Bombshell: The Hedy Lamarr Story, Alexandra Dean’s documentary about actress and inventor Hedy Lamarr, is very sad, very painful, and yet beautiful.
But as a friend commented a few minutes ago, so was Lamarr herself.
There is this myth, of beauty being a damnation more than a blessing, and Hedy Lamarr’s story seems to play the myth out beat by beat, mercilessly.
Notorious for her nude scene and her filmed orgasm as a sixteen-years-old in Austria, Lamarr came to Hollywood as part of the contingent of refugees from Germany and Europe, fleeing the encroaching power of the Nazi Reich.
Louis B. Meyer was eagerly waiting for them, offering below par salary and strenuous filming conditions.
Lamarr was so beautiful it hurt – this is undeniable.
But she was also brilliant, interested in science and an inventor in her spare time.
And yet, both her gifts failed to bring her happiness, and ultimately any luck.
Hollywood exploited her beauty, limited her career and finally mocked her. And her frequency hopping technology, designed as a way to help the war effort was first dismissed, then appropriated because it was the brainchild of an alien, and finally exploited and applied widely, first in military technology and later in everyday tech.
Hedy Lamarr invented the core technology of bluetooth, GPS, wi-fi.
We are communicating thanks to her.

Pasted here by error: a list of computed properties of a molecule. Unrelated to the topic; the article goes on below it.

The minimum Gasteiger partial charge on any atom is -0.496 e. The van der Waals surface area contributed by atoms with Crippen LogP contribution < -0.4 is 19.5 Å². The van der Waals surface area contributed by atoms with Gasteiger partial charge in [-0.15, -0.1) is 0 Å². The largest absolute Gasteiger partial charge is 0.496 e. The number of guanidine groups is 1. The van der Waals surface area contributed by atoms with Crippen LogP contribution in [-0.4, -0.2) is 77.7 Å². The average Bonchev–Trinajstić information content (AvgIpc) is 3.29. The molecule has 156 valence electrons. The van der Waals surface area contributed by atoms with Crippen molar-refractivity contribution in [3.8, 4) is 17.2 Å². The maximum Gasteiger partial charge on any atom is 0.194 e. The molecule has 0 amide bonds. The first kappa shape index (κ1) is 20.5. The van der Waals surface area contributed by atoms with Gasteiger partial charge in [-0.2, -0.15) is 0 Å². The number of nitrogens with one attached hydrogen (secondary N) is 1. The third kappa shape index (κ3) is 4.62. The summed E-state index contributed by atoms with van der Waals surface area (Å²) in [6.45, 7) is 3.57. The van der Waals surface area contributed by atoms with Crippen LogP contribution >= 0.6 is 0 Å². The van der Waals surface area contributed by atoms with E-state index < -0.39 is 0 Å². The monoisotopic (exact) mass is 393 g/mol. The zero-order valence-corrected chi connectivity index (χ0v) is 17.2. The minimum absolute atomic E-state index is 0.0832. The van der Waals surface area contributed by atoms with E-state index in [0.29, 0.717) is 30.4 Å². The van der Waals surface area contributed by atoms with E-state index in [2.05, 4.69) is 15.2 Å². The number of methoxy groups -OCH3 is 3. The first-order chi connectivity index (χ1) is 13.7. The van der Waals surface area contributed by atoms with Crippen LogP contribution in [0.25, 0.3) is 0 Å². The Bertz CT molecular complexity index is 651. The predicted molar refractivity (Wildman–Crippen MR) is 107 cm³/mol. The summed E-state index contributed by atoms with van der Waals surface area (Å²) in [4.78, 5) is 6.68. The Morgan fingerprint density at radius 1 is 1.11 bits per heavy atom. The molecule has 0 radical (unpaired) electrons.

But the credit was given her when it was too late, and because of some legal loopholes, she never saw a single cent for her patent. She died poor, her wonderful beauty messed up by an excess of plastic surgery, her beautiful mind clouded by amphetamines prescribed as “vitamins” and part of the routine practices of the studio machine.
Dean’s movie is built through interviews to Lamarr’s children and grandchildren, her friends and colleagues, the journalists and writers that knew her. It uses old film footage, family photos and other ephemera to paint the portrait of a woman that was stunningly beautiful, but whose passion was science, and invention.
It is a sad story, that closes with a wonderful statement by the actress herself, from one of her last interviews. The fact that small people will try and succeed in destroying what great people do is no reason no to strive to do something great.
Oh, what a wonderful brain you had, Hedy.